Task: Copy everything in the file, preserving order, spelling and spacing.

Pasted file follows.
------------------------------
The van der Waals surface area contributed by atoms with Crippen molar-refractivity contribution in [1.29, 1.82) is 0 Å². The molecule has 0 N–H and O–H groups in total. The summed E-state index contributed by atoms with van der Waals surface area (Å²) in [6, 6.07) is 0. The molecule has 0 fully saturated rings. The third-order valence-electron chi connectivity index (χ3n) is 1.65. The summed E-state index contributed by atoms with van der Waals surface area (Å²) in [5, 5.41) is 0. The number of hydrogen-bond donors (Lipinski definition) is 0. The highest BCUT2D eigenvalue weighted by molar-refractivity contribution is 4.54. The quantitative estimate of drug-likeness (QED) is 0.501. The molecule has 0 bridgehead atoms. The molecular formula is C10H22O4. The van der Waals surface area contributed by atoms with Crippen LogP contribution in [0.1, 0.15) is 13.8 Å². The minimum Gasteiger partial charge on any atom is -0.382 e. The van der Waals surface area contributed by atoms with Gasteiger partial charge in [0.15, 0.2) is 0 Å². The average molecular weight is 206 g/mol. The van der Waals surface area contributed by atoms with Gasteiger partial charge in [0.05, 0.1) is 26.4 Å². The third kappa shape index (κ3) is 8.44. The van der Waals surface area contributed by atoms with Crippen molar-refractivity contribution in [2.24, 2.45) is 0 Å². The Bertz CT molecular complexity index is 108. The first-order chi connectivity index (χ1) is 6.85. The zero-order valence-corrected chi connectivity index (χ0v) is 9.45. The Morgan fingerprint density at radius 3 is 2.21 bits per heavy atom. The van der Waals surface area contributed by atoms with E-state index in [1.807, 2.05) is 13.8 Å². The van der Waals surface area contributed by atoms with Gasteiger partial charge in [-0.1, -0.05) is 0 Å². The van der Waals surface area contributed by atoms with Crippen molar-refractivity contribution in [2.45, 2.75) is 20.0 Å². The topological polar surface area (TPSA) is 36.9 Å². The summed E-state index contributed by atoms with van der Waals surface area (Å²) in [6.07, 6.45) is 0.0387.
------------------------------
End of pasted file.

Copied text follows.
The van der Waals surface area contributed by atoms with Crippen molar-refractivity contribution in [1.29, 1.82) is 0 Å². The molecule has 0 N–H and O–H groups in total. The summed E-state index contributed by atoms with van der Waals surface area (Å²) in [6, 6.07) is 0. The molecule has 0 fully saturated rings. The third-order valence-electron chi connectivity index (χ3n) is 1.65. The summed E-state index contributed by atoms with van der Waals surface area (Å²) in [5, 5.41) is 0. The number of hydrogen-bond donors (Lipinski definition) is 0. The highest BCUT2D eigenvalue weighted by molar-refractivity contribution is 4.54. The quantitative estimate of drug-likeness (QED) is 0.501. The molecule has 0 bridgehead atoms. The molecular formula is C10H22O4. The van der Waals surface area contributed by atoms with Crippen LogP contribution in [0.1, 0.15) is 13.8 Å². The minimum Gasteiger partial charge on any atom is -0.382 e. The van der Waals surface area contributed by atoms with Gasteiger partial charge in [0.15, 0.2) is 0 Å². The average molecular weight is 206 g/mol. The van der Waals surface area contributed by atoms with Gasteiger partial charge in [0.05, 0.1) is 26.4 Å². The third kappa shape index (κ3) is 8.44. The van der Waals surface area contributed by atoms with Crippen molar-refractivity contribution in [2.24, 2.45) is 0 Å². The Bertz CT molecular complexity index is 108. The first-order chi connectivity index (χ1) is 6.85. The zero-order valence-corrected chi connectivity index (χ0v) is 9.45. The Morgan fingerprint density at radius 3 is 2.21 bits per heavy atom. The van der Waals surface area contributed by atoms with E-state index in [1.807, 2.05) is 13.8 Å². The van der Waals surface area contributed by atoms with Gasteiger partial charge in [-0.1, -0.05) is 0 Å². The van der Waals surface area contributed by atoms with Crippen molar-refractivity contribution in [2.45, 2.75) is 20.0 Å². The topological polar surface area (TPSA) is 36.9 Å². The summed E-state index contributed by atoms with van der Waals surface area (Å²) in [6.07, 6.45) is 0.0387.